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and on and off, there were pop, pop, pops of gunfire. anyway. >> oh, my goodness. did you feel like that gunfire was getting closer to you? could you even tell -- you know, what were you thinking at that mome moment as you were couched down on the floorboard and hearing this gunfire? >> well, i've heard gunfire before, but i've not heard so many. and i knew, because someone had mentioned planned parenthood, i knew the direction it was coming from, but i didn't know if they were there or if -- i just didn't know. i was -- i was afraid, i was worried about, you know, being there and something happening, me and my family not knowing where i am. >> and how long did you stay crouched down in your vehicle? >> i -- it seems a lot longer,
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but i think about from the time i called my husband to the time i got home was about 20 minutes, so it was -- and i live maybe five minutes from the store. so, probably 15 minutes until i didn't hear any gunshots and i heard a couple of cars pass behind my car, so i just got up, started it, and followed them out of the south parking lot. >> but you still had to be so incredibly fearful to get up, get in that, you know, get in the driver's seat, behind that wheel, and crank up the car. tell me what you were thinking and feeling at that very moment. >> i just kept looking around, and surprisingly, there was a man walking -- he was going into the grocery store. i mean, i can still see him with his shopping bags under his arm. like, and people pumping gas. they had no idea what was going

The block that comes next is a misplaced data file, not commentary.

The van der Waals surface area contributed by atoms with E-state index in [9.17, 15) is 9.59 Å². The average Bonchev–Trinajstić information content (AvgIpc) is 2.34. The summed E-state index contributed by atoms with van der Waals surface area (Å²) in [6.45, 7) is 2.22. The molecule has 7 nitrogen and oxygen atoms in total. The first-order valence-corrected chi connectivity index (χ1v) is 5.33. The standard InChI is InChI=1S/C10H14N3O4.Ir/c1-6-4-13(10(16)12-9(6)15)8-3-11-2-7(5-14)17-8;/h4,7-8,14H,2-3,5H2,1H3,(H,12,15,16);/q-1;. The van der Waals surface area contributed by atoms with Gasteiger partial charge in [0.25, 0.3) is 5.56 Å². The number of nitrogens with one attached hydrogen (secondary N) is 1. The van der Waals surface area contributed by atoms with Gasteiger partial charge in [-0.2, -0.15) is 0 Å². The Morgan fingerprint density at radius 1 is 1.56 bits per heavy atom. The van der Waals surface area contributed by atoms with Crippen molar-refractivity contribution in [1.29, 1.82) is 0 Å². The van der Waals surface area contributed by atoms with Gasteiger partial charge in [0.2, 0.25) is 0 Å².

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on and what kind of danger they were in. >> oh, my gosh. >> just wanting to get home and be safe. >> so now the day after, how are you feeling about your personal safe safety, about the assessment of what happened, how narrowly you came to what became a deadly encounter with this gunman. three people in all killed, including a police officer >> how does this impact, in your view, what it is to move about in your community, go to a grocery store you're very familiar with, knowing the planned parenthood, all that took place, how do you think this has impacted you now? >> well, i had a conversation this morning with my husband. i don't think i'm going to be shopping there, even though i used to shop there two or three, four times a week, picking up this or that. we have planned to go to a tree
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lighting ceremony tonight. we're not going to do that, because i just don't want to be in the crowd. my daughter is feeling badly the police officer was killed was from uccs, where she goes. i'll take it day by day. >> yeah. >> well, peggy mesias, thank you so much for joining us and sharing this very personal experience. again, we are glad you're okay, but of course, our hearts go out to you. everyone there who has been directly impacted, particularly those three people, including that police officer who lost their lives as a result. all right, thanks so much. and we'll be right back. all: milk! milk! milk! milk! milk! okay! fun's over. aw. aw. ♪ thirsty? they said it would make me cool. they don't sound cool to me. guess not. you got to stick up for yourself, like with the name your price tool.
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all right. turkish president erdogan is calling on russia to open a dialogue over the downing of a russian fighter jet. in a statement a short time ago, erdogan said he wanted to settle the issue, saying, quote, let's not make others happy by escalating it to a level that could hurt all our relations, end quote. turkey's president has already extended an invitation to russian president vladimir putin to have a side meeting at this week's climate summit in paris. putin has not responded and just in the last hour, reuters is reporting new economic sanctions are being taken by russia against turkey. they include restricting travel